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Ancient Amman (Rabbath Ammon)
City and capital of Jordan on the Jabbok River 48 miles ENE of Jerusalem. Occupied since prehistoric times, it was the capital of the Ammonites from the 13th to the 6th centuries BC. During this time it was engaged in a struggle with the Israelites that ended when King David captured the city circa 1010 BC. It was later captured by Ptolemy Philadelphus of Egypt who rebuilt the city between 285 and 246 BC. In 63 BC it became a city of the Decapolis ..... (AHSFC)
Amman has served as the modern and ancient capital of Jordan. It is one of the oldest continuously inhabited cities in the world with a 1994 excavation uncovering homes and towers believed to have been built during the Stone Age (circa 7000 BC). There are many Biblical references to the city which by about 1200 BC had become the Ammonite capital of Rabbath-Ammon. The Ammonites fought numerous wars with Saul, David and others.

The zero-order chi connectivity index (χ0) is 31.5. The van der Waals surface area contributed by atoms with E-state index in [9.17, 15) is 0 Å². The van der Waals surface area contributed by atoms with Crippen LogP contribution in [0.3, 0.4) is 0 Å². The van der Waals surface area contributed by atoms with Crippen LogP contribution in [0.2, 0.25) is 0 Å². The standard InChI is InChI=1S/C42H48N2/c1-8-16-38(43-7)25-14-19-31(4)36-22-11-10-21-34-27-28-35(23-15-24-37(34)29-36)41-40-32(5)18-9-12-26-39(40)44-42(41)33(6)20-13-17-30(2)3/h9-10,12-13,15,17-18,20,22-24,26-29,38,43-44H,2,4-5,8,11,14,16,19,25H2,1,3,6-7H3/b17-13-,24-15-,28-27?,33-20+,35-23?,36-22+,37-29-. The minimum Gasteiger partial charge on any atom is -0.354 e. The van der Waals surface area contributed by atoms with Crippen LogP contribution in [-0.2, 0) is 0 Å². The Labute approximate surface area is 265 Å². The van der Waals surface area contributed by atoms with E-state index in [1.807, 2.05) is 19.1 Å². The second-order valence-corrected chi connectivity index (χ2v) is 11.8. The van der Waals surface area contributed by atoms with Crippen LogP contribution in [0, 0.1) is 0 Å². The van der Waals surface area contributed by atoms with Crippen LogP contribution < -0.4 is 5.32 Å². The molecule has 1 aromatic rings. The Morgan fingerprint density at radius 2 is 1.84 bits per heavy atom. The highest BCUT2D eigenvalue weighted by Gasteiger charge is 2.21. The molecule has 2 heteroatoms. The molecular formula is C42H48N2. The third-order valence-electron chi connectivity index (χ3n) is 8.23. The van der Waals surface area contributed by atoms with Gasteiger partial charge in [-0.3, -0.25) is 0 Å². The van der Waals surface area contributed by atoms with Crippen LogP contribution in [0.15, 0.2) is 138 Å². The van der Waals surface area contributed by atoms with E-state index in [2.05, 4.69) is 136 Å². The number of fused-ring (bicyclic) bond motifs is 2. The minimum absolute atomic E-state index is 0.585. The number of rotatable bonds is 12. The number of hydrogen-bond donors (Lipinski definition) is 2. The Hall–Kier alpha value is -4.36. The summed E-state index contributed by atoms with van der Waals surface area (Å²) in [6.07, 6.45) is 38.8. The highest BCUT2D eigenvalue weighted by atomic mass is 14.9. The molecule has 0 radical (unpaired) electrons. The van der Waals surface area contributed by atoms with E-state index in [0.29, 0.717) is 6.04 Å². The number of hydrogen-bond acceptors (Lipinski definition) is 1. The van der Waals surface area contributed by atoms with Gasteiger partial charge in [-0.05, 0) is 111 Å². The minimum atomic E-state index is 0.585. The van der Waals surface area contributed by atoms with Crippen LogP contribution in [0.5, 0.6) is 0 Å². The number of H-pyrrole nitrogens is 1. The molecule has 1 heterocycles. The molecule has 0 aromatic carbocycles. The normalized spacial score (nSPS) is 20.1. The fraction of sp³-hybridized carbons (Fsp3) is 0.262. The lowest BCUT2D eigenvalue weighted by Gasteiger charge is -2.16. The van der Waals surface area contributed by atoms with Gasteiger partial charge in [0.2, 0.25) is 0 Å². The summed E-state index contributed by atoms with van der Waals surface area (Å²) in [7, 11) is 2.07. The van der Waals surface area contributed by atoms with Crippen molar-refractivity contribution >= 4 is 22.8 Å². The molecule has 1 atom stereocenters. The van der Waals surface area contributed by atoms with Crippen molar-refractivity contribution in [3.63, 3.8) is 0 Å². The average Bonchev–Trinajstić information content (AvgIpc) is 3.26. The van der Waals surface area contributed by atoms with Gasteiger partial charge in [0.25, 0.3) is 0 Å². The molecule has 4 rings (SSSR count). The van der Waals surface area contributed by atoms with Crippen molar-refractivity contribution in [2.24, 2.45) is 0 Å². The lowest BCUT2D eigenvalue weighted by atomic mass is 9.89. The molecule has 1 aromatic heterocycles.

The history of Amman between the end of its Biblical references (around 585 BC) and the time of the Ptolemies is unclear. We do know that the city was renamed Philadelphia after the Ptolemaic ruler Philadelphus in the third century BC. The city later came under Seleucid and also Nabatean rule but the Roman general Pompey’s annexation of Syria in 64 BC and capture of Jerusalem one year later laid the foundations for the Decapolis League, which was a loose alliance of ten free city-states under overall allegiance to Rome. Philadelphia was part of the Decapolis as were other Hellenized cities in Jordan including Gerasa (Jerash), Gadara (Umm Qais), Pella and Arbila (Irbid) .....
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